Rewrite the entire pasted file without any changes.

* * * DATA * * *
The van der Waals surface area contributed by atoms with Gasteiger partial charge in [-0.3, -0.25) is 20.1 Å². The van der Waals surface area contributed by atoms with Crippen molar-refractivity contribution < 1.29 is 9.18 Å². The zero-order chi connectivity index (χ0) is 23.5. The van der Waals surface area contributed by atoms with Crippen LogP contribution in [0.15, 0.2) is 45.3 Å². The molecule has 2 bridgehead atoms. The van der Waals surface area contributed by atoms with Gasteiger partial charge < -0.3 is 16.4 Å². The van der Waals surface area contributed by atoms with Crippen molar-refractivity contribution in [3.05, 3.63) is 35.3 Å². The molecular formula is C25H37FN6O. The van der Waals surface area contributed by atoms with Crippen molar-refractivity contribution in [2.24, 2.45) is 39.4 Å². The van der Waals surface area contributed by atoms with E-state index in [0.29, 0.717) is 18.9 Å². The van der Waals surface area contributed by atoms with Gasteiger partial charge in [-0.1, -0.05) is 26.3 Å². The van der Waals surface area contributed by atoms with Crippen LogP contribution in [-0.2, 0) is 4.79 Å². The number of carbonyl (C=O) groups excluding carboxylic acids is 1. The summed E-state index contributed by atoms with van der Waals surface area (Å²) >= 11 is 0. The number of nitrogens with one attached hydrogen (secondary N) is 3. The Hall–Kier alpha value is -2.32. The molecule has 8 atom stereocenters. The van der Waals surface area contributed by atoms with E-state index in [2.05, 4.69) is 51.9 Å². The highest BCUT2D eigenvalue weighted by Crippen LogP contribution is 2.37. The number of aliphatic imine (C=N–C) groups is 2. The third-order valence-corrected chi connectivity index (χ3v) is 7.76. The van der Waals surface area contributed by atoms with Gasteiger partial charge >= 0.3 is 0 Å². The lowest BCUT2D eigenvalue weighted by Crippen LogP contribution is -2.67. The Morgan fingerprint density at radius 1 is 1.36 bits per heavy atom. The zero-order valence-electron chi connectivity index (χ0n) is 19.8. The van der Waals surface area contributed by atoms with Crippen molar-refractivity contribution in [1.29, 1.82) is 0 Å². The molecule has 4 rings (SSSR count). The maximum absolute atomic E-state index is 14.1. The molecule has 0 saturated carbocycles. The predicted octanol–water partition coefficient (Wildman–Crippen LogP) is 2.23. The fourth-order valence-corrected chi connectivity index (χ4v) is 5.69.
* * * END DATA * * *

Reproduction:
The van der Waals surface area contributed by atoms with Gasteiger partial charge in [-0.3, -0.25) is 20.1 Å². The van der Waals surface area contributed by atoms with Crippen molar-refractivity contribution < 1.29 is 9.18 Å². The zero-order chi connectivity index (χ0) is 23.5. The van der Waals surface area contributed by atoms with Crippen LogP contribution in [0.15, 0.2) is 45.3 Å². The molecule has 2 bridgehead atoms. The van der Waals surface area contributed by atoms with Gasteiger partial charge < -0.3 is 16.4 Å². The van der Waals surface area contributed by atoms with Crippen molar-refractivity contribution in [3.05, 3.63) is 35.3 Å². The molecular formula is C25H37FN6O. The van der Waals surface area contributed by atoms with Crippen molar-refractivity contribution in [2.24, 2.45) is 39.4 Å². The van der Waals surface area contributed by atoms with E-state index in [0.29, 0.717) is 18.9 Å². The van der Waals surface area contributed by atoms with Gasteiger partial charge in [-0.1, -0.05) is 26.3 Å². The van der Waals surface area contributed by atoms with Crippen LogP contribution in [-0.2, 0) is 4.79 Å². The number of carbonyl (C=O) groups excluding carboxylic acids is 1. The summed E-state index contributed by atoms with van der Waals surface area (Å²) >= 11 is 0. The number of nitrogens with one attached hydrogen (secondary N) is 3. The Hall–Kier alpha value is -2.32. The molecule has 8 atom stereocenters. The van der Waals surface area contributed by atoms with E-state index in [2.05, 4.69) is 51.9 Å². The highest BCUT2D eigenvalue weighted by Crippen LogP contribution is 2.37. The number of aliphatic imine (C=N–C) groups is 2. The third-order valence-corrected chi connectivity index (χ3v) is 7.76. The van der Waals surface area contributed by atoms with Gasteiger partial charge >= 0.3 is 0 Å². The lowest BCUT2D eigenvalue weighted by Crippen LogP contribution is -2.67. The Morgan fingerprint density at radius 1 is 1.36 bits per heavy atom. The zero-order valence-electron chi connectivity index (χ0n) is 19.8. The van der Waals surface area contributed by atoms with Crippen molar-refractivity contribution in [1.29, 1.82) is 0 Å². The molecule has 4 rings (SSSR count). The maximum absolute atomic E-state index is 14.1. The molecule has 0 saturated carbocycles. The predicted octanol–water partition coefficient (Wildman–Crippen LogP) is 2.23. The fourth-order valence-corrected chi connectivity index (χ4v) is 5.69.